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Current time:0:00Total duration:6:47

Video transcript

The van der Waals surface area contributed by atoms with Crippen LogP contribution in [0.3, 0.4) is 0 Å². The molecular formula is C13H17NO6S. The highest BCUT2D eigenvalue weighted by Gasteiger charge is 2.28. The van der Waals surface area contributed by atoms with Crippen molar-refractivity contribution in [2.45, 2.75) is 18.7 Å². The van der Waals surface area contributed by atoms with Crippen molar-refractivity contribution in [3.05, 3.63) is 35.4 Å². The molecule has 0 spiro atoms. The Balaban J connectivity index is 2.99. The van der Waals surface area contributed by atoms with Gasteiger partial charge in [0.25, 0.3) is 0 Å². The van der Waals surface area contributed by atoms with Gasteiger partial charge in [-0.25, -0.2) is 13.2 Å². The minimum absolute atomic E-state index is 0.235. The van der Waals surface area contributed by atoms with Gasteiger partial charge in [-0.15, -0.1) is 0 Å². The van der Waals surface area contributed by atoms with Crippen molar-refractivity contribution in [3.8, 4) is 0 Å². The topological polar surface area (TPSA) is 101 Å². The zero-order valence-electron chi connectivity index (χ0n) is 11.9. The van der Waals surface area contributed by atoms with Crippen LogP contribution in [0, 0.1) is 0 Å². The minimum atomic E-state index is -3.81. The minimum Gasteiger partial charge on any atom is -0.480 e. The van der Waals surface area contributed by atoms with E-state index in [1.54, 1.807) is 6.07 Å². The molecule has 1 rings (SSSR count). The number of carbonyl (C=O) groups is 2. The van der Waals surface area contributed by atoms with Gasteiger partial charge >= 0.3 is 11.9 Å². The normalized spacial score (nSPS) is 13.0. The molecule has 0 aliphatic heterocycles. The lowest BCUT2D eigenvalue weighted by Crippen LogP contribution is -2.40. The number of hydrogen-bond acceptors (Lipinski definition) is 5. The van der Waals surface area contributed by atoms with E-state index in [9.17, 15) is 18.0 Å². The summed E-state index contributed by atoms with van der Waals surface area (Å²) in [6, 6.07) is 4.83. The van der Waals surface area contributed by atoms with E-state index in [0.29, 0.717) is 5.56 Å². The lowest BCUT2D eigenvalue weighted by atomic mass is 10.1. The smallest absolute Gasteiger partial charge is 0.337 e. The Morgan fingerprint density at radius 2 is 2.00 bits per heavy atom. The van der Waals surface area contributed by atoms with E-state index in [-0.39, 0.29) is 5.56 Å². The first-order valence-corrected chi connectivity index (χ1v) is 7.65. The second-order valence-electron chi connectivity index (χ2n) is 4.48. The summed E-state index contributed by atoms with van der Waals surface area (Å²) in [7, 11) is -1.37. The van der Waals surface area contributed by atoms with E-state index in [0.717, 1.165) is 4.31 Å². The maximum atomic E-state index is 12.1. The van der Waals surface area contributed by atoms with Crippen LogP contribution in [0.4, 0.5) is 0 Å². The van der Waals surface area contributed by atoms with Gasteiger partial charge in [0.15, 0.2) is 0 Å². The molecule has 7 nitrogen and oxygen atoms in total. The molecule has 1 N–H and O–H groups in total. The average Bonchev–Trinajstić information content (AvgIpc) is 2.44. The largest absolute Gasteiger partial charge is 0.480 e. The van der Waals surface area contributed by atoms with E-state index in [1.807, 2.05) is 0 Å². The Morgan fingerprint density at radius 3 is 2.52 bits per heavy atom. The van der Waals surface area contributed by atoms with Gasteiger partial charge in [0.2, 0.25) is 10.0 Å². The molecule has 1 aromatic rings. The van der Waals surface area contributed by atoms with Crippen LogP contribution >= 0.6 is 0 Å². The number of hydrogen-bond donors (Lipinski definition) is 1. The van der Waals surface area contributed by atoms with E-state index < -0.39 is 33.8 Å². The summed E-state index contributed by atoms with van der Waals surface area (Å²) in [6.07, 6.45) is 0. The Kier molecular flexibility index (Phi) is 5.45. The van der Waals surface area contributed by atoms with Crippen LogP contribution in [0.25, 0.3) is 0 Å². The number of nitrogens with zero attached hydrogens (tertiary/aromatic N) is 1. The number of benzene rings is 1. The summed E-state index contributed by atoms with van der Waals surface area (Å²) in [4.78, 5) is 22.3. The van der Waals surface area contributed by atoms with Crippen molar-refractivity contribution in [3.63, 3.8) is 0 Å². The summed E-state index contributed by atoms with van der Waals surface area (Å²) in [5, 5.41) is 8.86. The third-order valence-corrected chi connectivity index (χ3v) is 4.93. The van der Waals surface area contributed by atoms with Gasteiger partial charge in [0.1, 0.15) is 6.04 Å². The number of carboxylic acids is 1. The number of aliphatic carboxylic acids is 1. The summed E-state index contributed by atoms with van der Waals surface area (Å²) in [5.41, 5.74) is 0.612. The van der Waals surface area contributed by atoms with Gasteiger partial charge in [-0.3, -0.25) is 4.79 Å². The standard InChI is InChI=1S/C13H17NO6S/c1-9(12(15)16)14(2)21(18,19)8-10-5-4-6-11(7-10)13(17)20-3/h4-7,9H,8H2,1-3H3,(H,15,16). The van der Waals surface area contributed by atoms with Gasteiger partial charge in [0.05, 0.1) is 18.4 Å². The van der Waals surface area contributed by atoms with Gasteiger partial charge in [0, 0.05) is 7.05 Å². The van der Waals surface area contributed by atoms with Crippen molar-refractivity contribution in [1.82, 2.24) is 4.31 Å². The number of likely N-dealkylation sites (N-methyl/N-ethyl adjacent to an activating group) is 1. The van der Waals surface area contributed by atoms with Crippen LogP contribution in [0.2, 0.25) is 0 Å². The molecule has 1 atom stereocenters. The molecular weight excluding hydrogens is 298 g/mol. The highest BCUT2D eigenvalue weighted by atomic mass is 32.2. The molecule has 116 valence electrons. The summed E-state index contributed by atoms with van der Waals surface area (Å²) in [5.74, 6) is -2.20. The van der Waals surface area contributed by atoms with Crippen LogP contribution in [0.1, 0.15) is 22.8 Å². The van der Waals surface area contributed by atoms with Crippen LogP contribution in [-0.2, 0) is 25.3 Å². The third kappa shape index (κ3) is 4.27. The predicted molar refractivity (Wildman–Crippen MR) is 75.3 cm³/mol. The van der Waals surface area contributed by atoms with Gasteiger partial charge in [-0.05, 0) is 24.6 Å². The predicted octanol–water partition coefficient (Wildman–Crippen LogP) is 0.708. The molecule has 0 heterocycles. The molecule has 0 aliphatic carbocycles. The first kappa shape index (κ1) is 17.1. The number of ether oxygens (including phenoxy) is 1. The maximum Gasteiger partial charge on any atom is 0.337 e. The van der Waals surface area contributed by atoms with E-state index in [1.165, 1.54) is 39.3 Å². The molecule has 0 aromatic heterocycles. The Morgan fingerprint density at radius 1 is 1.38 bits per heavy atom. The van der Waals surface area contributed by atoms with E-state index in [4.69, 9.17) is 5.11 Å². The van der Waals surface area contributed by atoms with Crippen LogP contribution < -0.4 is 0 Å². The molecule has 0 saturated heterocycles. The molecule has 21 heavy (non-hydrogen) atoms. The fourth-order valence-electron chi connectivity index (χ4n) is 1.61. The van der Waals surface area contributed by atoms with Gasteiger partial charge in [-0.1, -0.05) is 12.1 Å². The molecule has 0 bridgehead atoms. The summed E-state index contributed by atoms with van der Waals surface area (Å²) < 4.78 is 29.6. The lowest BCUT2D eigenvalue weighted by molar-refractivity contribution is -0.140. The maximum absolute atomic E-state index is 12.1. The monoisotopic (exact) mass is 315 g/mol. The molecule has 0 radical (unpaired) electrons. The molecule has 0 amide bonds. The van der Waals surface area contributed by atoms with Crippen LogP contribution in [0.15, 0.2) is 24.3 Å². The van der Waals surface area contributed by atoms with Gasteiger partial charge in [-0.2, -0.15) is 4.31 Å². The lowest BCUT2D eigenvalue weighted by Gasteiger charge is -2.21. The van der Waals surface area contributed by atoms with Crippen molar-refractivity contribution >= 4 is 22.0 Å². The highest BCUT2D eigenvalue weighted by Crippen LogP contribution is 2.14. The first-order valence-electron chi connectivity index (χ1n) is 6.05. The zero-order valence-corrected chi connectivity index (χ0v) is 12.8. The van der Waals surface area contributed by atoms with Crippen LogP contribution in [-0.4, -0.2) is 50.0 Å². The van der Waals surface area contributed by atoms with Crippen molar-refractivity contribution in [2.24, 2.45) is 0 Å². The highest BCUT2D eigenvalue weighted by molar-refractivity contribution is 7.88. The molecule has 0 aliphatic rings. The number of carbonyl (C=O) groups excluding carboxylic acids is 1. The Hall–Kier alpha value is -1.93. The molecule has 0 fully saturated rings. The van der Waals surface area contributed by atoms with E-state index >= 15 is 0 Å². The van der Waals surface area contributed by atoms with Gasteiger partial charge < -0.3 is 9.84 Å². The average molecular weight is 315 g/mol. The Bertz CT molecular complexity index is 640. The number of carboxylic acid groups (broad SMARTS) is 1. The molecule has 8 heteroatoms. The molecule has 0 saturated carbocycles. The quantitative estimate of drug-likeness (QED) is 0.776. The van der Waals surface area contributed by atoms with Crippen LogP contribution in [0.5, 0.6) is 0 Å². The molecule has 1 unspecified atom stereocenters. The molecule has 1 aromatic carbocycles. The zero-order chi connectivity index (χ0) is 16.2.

In the next few videos I'm going to embark on something that will just result in a formula that's pretty straightforward to apply. And in most statistics classes, you'll just see that end product. But I actually want to show how to get there. But I just want to warn you right now. It's going to be a lot of hairy math, most of it hairy algebra. And then we're actually going have to do a little bit of calculus near the end. We're going to have to do a few partial derivatives. So if any of that sounds daunting, or sounds like something that will discourage you in some way, you don't have to watch it. You could skip to the end and just get the formula that we're going to derive. But I, at least, find it pretty satisfying to actually derive it. So what we're going to think about here is, let's say we have n points on a coordinate plane. And they all don't have to be in the first quadrant. But just for simplicity of visualization, I'll draw them all in the first quadarant. So let's say I have this point right over here. Let me do them in different colors. And that coordinate is x1, y1. And then let's say I have another point over here. The coordinates there are x2, y2. And then I can keep adding points. And I could keep drawing them. We'd just have a ton of points. There and there and there. And we go all the way to the nth point. Maybe it's over here. And we're just going to call that xn, yn. So we have n points here. I haven't drawn all of the actual points. But what I want to do is find a line that minimizes the squared distances to these different points. So let's think about it. Let's visualize that line for a second. So there's going to be some line. And I'm going to try to draw a line that kind of approximates what these points are doing. So let me draw this line here. So maybe the line might look something like this. I'm going to try my best to approximate it. Actually, let me draw it little bit different. Maybe it looks something like that. I don't even know what it looks like right now. And what we want to do is minimize this squared error from each of these points to the line. So let's think about what that means. So if the equation of this line right here is y is equal to mx plus b. And this just comes straight out of Algebra 1. This is the slope on the line, and this is the y-intercept. This is actually the point 0, b. What I want to do, and that's what the the topic of the next few videos are going to be, I want to find an m and a b. So I want to find these two things that define this line. So that it minimizes the squared error. So let me define what the error even is. So for each of these points, the error between it and the line is the vertical distance. So this right here we can call error one. And then this right here would be error two. It would be the vertical distance between that point and the line. Or you can think of it as the y value of this point and the y value of the line. And you just keep going all the way to the endpoint between the y value of this point and the y value of the line. So this error right here, error one, if you think about it, it is this value right here, this y value. It's equal to y1 minus this y value. Well what's this y value going to be? Well over here we have x is equal to x1. And this point is the point m x1 plus b. You take x1 into this equation of the line and you're going to get this point right over here. So that's literally going to be equal to m x1 plus b. That's that first error. And we can keep doing it with all the points. This error right over here is going to be y2 minus m x2 plus b. And then this point right here is m x2 plus b. The value when you take x2 into this line. And we keep going all the way to our nth point. This error right here is going to be yn minus m xn plus b. Now, so if we wanted to just take the straight up sum of the errors, we could just some these things up. But what we want to do is a minimize the square of the error between each of these points, each of these n points on the line. So let me define the squared error against this line as being equal to the sum of these squared errors. So this error right here, or error one we could call it, is y1 minus m x1 plus b. And we're going to square it. So this is the error one squared. And we're going to go to error two squared. Error two squared is y2 minus m x2 plus b. And then we're going to square that error. And then we keep going, we're going to go n spaces, or n points I should say. We keep going all the way to this nth error. The nth error is going to be yn minus m xn plus b. And then we're going to square it. So this is the squared error of the line. And over the next few videos, is I want to find the m and b that minimizes the squared error of this line right here. So if you viewed this as the best metric for how good a fit a line is, we're going to try to find the best fitting line for these points. And I'll continue in the next video. Because I find that with these very hairy math problems, it's good to kind of just deliver one concept at a time. And it also minimizes my probability of making a mistake.